Saturday, March 10, 2018

ECG Blog #148 (Ventricular Fibrillation - VFib - Artifact )

Is the patient whose 6 limb leads are shown in Figure-1 in VFib (Ventricular Fibrillation)?
  • Can you tell from these 6 leads, even before you see the rest of his 12-lead ECG?
Figure-1: Is this patient in VFib? NOTE — Enlarge by clicking on the Figure.
If one simply looked at these 6 leads — it would be easy to think this patient had just gone into VFib. However, there is enough information on this limited tracing to tell that this is not the case.
  • The presence of artifact is extremely common. Potential sources of artifact include tremor, shivering, brief seizure activity or other body movement; loose or faulty lead connection; external devices that may produce various types of interference; and application of a monitoring lead in close contact with a pulsating artery, among others. Extreme clinical conditions with acutely ill patients may at times lead to unavoidable artifact. That said, most of the time interpretation of the ECG will still be possible despite a less-than-perfect recording. However, when artifact becomes as pronounced as it is in leads III, aVL and aVF of Figure-1 — interpretation of the ECG may become extremely challenging.
  • The best way to prove artifact — is to recognize persistence of an underlying spontaneous rhythm that is unaffected by any erratic or suspicious deflections that are seen. Therefore, despite close resemblance to VFib in leads III, aVL and aVF of this ECG — an underlying regular supraventricular (that is, narrow QRS) rhythm at a rate just under 100/minute can still be seen in other leads.
Figure-2 shows the remaining 6 leads for this 12-lead tracing. Do the 6 chest leads that are now seen support your answer?
Figure-2: Complete 12-lead ECG for the patient whose 6 limb leads were shown in Figure-1.
Answer: The baseline “noise” and artifact deflections continue in the chest leads. However, it is now much easier to appreciate that a regular underlying supraventricular rhythm continues throughout the entire tracing.
  • Proof that the high-amplitude chaotic deflections seen in leads III, aVL and aVF constitute artifact is forthcoming from inspection of simultaneously-obtained leads (Figure-3).
Figure-3: We have dropped vertical lines (in red) from definite QRS complexes seen in leads I, II and aVR (See text). NOTE: The baseline ECG is a photograph, and was unfortunately somewhat tilted. This is why the red lines may appear with slight angulation — but they are parallel with the ECG grid lines, and therefore do correspond to simultaneously-recorded QRS complexes.
PEARL: Awareness that almost all modern ECG machines produce simultaneous recordings of at least 3 leads at a time may prove invaluable in arrhythmia interpretation.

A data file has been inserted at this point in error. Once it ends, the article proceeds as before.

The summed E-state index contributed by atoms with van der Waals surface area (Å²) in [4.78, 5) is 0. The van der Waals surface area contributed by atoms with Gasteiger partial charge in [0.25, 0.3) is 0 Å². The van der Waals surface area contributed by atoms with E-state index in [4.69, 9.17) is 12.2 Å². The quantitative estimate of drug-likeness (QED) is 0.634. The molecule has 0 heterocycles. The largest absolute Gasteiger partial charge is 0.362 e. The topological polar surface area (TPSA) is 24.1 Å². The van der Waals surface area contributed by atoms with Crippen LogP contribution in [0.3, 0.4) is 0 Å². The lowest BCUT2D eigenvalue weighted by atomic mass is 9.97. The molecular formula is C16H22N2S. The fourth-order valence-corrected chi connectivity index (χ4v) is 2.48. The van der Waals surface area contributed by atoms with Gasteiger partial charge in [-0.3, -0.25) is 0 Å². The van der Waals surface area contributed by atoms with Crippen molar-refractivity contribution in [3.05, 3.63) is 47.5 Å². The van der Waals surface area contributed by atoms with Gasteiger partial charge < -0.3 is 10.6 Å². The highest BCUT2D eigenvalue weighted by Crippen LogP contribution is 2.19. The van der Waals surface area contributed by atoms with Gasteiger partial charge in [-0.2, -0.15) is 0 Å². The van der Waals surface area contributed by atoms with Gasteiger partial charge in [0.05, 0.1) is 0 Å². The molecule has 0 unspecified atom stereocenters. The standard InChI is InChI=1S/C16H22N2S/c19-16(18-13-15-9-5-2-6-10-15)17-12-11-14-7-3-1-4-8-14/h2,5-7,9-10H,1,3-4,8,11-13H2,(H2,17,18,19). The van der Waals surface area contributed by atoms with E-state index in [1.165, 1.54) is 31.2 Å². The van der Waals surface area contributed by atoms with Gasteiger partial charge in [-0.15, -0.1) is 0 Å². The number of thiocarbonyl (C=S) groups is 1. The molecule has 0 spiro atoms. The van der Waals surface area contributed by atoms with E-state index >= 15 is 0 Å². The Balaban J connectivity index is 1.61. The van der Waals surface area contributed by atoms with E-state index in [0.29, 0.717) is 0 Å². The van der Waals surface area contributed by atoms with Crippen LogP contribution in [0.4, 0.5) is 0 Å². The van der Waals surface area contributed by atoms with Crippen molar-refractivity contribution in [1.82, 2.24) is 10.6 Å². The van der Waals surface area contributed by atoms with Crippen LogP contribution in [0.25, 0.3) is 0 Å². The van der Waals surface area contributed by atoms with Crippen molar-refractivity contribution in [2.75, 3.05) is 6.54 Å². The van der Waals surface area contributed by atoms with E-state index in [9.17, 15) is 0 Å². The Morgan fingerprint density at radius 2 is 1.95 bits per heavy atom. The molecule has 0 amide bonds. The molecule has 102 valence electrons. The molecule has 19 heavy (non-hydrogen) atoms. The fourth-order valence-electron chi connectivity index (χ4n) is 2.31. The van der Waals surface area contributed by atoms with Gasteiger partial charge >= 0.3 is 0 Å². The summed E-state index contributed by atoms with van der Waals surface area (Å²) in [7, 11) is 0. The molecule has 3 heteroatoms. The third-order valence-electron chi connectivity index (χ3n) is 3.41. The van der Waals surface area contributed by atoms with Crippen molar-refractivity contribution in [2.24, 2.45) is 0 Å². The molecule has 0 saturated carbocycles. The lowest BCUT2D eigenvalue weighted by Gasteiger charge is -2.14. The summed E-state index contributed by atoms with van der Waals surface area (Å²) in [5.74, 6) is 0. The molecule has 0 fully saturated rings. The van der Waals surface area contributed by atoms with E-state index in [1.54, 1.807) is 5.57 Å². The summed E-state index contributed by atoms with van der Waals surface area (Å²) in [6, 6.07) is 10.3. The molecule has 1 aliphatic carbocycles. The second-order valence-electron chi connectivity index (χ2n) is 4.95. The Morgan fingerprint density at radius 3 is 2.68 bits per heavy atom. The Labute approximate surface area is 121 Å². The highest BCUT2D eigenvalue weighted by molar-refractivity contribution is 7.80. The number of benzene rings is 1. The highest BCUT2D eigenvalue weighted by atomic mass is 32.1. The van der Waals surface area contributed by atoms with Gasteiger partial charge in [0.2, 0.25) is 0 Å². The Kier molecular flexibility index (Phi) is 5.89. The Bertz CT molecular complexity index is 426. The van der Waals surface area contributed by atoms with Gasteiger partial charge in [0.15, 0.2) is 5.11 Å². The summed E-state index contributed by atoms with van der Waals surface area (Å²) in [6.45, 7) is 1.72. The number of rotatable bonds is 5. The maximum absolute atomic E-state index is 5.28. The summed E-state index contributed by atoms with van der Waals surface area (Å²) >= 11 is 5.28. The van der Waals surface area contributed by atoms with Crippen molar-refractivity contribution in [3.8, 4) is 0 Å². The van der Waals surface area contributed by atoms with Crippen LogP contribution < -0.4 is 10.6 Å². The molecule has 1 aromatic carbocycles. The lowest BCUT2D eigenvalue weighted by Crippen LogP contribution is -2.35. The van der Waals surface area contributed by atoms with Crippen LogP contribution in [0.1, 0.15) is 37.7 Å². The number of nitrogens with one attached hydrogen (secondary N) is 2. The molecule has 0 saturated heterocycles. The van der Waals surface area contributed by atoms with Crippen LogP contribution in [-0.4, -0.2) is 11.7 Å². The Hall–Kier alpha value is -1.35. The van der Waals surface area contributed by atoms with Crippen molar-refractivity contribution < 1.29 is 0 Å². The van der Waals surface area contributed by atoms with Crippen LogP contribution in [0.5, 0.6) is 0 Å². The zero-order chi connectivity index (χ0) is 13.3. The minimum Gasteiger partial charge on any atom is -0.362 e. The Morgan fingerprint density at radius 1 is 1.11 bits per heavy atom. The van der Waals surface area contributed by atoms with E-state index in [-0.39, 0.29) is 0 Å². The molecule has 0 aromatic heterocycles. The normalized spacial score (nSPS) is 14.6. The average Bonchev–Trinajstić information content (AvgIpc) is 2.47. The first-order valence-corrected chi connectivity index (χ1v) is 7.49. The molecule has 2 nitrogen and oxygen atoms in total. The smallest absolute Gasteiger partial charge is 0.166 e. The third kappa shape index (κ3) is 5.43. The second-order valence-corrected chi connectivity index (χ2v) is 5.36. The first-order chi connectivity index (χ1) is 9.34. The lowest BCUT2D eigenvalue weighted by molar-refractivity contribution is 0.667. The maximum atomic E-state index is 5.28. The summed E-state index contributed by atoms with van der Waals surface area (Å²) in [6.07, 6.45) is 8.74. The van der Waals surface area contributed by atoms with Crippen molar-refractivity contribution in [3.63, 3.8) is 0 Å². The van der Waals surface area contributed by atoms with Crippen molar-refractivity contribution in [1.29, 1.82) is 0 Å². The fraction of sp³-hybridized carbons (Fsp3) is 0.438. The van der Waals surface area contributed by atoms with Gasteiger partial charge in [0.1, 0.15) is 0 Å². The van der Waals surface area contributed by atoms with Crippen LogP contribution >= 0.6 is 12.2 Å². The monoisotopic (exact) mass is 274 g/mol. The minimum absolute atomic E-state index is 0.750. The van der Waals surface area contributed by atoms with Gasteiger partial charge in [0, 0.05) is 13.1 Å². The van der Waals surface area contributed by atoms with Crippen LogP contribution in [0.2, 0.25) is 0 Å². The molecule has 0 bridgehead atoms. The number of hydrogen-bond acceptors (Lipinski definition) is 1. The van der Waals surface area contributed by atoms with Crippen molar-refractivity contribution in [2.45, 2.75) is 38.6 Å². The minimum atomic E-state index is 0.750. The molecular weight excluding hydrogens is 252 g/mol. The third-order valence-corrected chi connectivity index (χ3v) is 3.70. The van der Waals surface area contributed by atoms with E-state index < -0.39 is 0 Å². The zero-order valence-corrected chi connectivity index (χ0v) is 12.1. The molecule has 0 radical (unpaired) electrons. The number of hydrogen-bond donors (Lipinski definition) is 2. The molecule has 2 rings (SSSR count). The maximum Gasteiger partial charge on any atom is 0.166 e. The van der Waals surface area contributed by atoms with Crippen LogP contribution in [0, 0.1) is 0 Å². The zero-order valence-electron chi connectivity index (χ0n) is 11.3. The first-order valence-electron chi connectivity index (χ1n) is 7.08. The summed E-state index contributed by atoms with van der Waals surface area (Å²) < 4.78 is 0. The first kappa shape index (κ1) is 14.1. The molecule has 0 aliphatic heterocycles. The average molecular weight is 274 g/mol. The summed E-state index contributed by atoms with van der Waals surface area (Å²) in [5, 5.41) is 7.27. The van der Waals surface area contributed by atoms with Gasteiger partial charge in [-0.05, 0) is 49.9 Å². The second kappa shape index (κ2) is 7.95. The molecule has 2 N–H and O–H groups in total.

• It allows accurate determination of QRS duration. This is especially important when part of the QRS complex lies on the baseline and appears narrow in some leads, when in fact other leads clearly demonstrate QRS prolongation.
  • It tells us if atrial activity is arising from a single site or multiple atrial sites (ie, P waves from different atrial sites may look similar in some but not all leads).
  • It facilitates detection of artifact — which often appears much more marked in some (but not all) leads.
Analysis of Figure-3 should remove any doubt that the chaotic deflections seen in Figure-2 are the result of artifact. Vertical RED lines should make it evident that you can clearly “walk out” a regular supraventricular rhythm at a rate just under 100/minute in virtually all leads on this tracing.
  • Note that while we suspect the mechanism of the underlying narrow rhythm in this ECG is sinus (upright P waves are suggested in lead II ) — the amount of artifact prevents clear distinction between a sinus vs junctional rhythm. But we can say with certainty that a regular supraventricular rhythm is present.
Acknowledgment: — My thanks to MG for his permission allowing me to use this tracing and clinical case.
NOTE: For additional examples of Artifact — See ECG Blog #44 — Blog #132 — and Blog #139


  1. Though I think it is fairly obvious that those bizarre deflections are trivial artifacts involving patient's arms and legs, the current case is a very instructive lesson.
    In a recent post of an ECG group on internet, wandering baseline was maskerading an important sign for the diagnosis: close scrutinization of all leads AND beats allowed to reach the right diagnosis.
    The lesson here is that it is of paramount importance to distinguish what is real and what is not.
    Ken, thanks for presenting!

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